The rest of the picture shows some very similar clothing. I am not clothing expert, but one cap looks like a forage cap. Another jacket looks similar as well as another pair of slacks. It would be interesting to hear comments from a pro on the other clothing in the stereo photo.

    Sam Vanderburg
    Gun Barrel City, TX

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  3. Yulanda Burgess

    From History in Full Color website:

    http://images.historyinfullcolor.com/p690482734/h4e954f9e#h4e954f9e

    Just because I wear a football jersey when cutting the lawn doesn’t make me a football player.

    I’ve seen the photograph numerous times. I never thought of it depicting a black confederate. Interesting interpretation. Farfetched, but interesting. Clothing of newly freed people is something I’ve read about in diaries, missionary reports and oral histories. Clothing was passed on once the previous owner no longer needed it, and often repurposed. There are accounts of clothing taken from the dead and reused by others. If this man is indeed wearing a confederate sack coat, I would ventured that the previous owner no longer needed it and it being in good condition this man assumed it. Given the possibilities of going naked and wear raiment of an enemy’s uniform I would venture the latter would be more advantageous to the man depicted. Clothing was clothing in a time when supplies were short.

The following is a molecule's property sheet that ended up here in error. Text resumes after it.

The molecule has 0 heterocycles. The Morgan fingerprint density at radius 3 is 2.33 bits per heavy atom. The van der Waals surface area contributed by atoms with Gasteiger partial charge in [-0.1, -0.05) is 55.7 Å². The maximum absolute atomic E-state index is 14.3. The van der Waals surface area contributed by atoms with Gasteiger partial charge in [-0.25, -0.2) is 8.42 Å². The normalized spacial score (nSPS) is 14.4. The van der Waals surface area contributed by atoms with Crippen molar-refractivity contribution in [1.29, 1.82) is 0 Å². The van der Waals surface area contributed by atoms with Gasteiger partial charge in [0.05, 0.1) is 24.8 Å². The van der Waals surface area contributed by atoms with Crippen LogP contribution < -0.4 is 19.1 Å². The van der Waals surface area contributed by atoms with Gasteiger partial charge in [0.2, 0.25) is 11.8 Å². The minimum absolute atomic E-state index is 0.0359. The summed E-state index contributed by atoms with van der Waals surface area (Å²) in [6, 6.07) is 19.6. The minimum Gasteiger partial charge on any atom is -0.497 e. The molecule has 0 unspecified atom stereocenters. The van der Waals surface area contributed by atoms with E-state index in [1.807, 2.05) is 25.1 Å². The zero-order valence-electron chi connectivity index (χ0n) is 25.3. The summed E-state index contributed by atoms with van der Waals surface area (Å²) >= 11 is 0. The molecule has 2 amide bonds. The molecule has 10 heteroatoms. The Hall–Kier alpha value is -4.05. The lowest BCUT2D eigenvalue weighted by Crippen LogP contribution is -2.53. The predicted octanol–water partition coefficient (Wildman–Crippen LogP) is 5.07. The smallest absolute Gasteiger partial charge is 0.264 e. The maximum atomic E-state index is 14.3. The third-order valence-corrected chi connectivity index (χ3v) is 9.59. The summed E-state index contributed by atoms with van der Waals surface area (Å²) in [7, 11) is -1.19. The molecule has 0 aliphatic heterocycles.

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  4. Bryan Cheeseboro

    This could be a lot of things but typically speaking, Confederates didn’t have four-button sack coats like Union soldiers did. That’s one thing I learned from reenacting.

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  5. Julian

    Sorry Bryan – amongst the myriads of Confederate uniforms the four button sack coat does exist. This reenactor’s website shows surviving originals and contemporary documents including the very photograph we are discussing. Its interpretation is mature and restrained, it names them as freedmen and states “Those wearing the uniforms may have acquired them from government store houses at the fall of Richmond, or they may have been serving in Confederate Army in some capacity. It is possible that may have been in the Confederate “Black Brigade,” formed in the last months of the war, that consisted of two or three battalions of infantry. In any case, one of the freedmen wears a Confederate military sack coat and matching fabric pants. ”

    Its a very clear image and the uniform looks sound, fresh and clean.